Sunday, April 22, 2018

Caballeria de Linea - Regimiento Algarve

    The Spanish Heavy Cavalry ("Line Cavalry"), like their infantry brethren, saw their uniforms undergo numerous changes in the earlier part of the Napoleonic Wars. in the late 1780's to 1790's, the regimnents wore coats in varied colors by regiment (dark blue, white, or scarlet) with regimental facing colors. In 1796, all regimnents changed to white coats with scarlet turnbacks and regimental facing colors. In 1800, the Cavalry of the Line wore dark blue coats with scarlet turnback and piping, buff breeches and waistcoats, pewter buttons, white lace on the beicornes, and scarlet saddle blankets edged in white. The regimental facing colors were as per the table below.



Spanish Line Cavalry, 1800 facing colors

Regiment
Collar
Cuffs
Lapels
Rey
Scarlet
Scarlet
Violet
Reina
Violet
Scarlet
Scarlet
Principe
Scarlet
Scarlet

Infante
White
Violet
White
Borbon
White
White
Scarlet
Farnesio
Scarlet
Scarlet
White
Alcantara
Green
Green
Green
Espana
Black
Black
Black
Algarve
Sky Blue
Sky Blue
Buff
Calatrava
Scarlet
White
Scarlet
Santiago
Crimson
Crimson
Crimson
Montessa
White
Buff
White
Carabineros
Sky Blue
Sky Blue
Sky Blue


In 1802, the  uniform changed yet again, now with all units dressed the same, namely dark blue coats with white lapels, crimson collars, cuffs,  and turnbacks, all of which were piped in white. The lapels were piped in crimson. The buttons were brass and the waistcoats yellow. The bicorns had a yellow lace edging. The pants were blue with a crimson stripe.

Still another change occurred in the uniforms of the Heavy Cavalry in 1805, with a return to regimental facings on the dark blue coats, and a return to buff breeches and waistcoats. The saddle blankets remained dark blue, with the piping on the shabraques and the lace edging on the bicorns being in the regimental button color (yellow or white).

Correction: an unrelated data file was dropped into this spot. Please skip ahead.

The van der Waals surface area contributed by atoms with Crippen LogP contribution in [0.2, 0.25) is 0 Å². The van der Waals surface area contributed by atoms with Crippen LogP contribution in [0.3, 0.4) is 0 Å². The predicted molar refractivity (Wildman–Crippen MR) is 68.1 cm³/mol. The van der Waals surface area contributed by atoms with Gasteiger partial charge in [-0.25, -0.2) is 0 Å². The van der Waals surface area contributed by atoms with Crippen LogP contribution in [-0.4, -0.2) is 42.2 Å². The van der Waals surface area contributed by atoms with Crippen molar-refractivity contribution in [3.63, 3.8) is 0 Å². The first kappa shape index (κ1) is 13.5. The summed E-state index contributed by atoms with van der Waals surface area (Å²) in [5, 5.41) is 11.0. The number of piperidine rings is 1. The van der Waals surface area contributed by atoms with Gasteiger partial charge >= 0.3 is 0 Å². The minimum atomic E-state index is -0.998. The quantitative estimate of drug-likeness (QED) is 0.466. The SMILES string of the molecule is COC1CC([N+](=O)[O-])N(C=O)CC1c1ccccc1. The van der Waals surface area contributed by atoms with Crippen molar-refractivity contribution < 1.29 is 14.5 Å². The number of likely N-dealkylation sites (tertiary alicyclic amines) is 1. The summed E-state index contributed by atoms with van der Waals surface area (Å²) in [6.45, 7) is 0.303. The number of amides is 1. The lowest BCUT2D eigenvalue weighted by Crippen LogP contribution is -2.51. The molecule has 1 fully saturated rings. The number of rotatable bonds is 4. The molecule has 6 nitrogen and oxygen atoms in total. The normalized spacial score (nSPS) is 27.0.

Spanish Line Cavalry, 1805 facing colors


Regiment
Collar
Cuffs
Lapels
Piping
Turnbacks
Buttons
Rey
Scarlet
Scarlet
Scarlet
Scarlet
Scarlet
Brass
Reina
Sky Blue
Sky Blue
Sky Blue
Scarlet
Scarlet
Pewter
Principe
Scarlet
Scarlet
Scarlet
Scarlet
Scarlet
Brass
Infante
White
White
White
White
Scarlet
Brass
Borbon
Scarlet
Scarlet
Scarlet
Scarlet
Scarlet
Pewter
Farnesio
Scarlet
Scarlet
Scarlet
Buff
Scarlet
Pewter
Alcantara
Buff
Scarlet
Buff
Scarlet
Green
Pewter
Espana
Buff
Crimson*
Crimson*
Scarlet
Scarlet
Pewter
Algarve
Buff
Buff
Buff
Scarlet
Scarlet
Pewter
Calatrava
Scarlet
Sky Blue
Sky Blue
Scarlet
Scarlet
Pewter
Santiago
Crimson
Crimson
Crimson
Scarlet
Scarlet
Pewter
Montessa
Crimson*
Crimson*
White
Scarlet
Scarlet
Pewter

* = piping in the text color (buff or white).


This is the Algarve regiment of Line Cavalry; once again the trumpeter and standard bearer will be added soon.


Being a regiment with Pewter buttons, the lace on the bicorn and the trim on the shabraques is white, as opposed to the yellow seen previously with the Regimiento del Rey. 


These are once again Brigade Games figures, sculpts b y Paul Hicks. 


This shot shows the buff color of the collars better. Curiously, the Algarve is the Southernmost  region of Portugal, now days famous for its beaches. It was occupied by Spain from 1807 - 1808 as part of the joint invasion of Portugal with the French.


They look quite dapper astride their chestnut horses, eh?!

Friday, April 20, 2018

Mounted Spanish Officers


With our Snappy Nappy Peninsular Campaign in a Day just a little over a week away, I needed some more Spanish Command figures. 


I had 2 "left over" officer figures from my Brigade Games Dragoon regiments, so they were called up for service!


The blue saddle blanket is a documented but not officially sanctioned variant for Generals; I used it for variety. 


Likewise the light blue sash - doubtless of some foreign military Order!


I should probably go back and "black line" the gold/red transition on the (official) red saddle blanket.



I have a lot more troop nearing completion in time for the event. I may or may not be able to post them all before then!

Wednesday, April 18, 2018

The Lodestone Kickstarter - "modular magnetic tabletop buildings"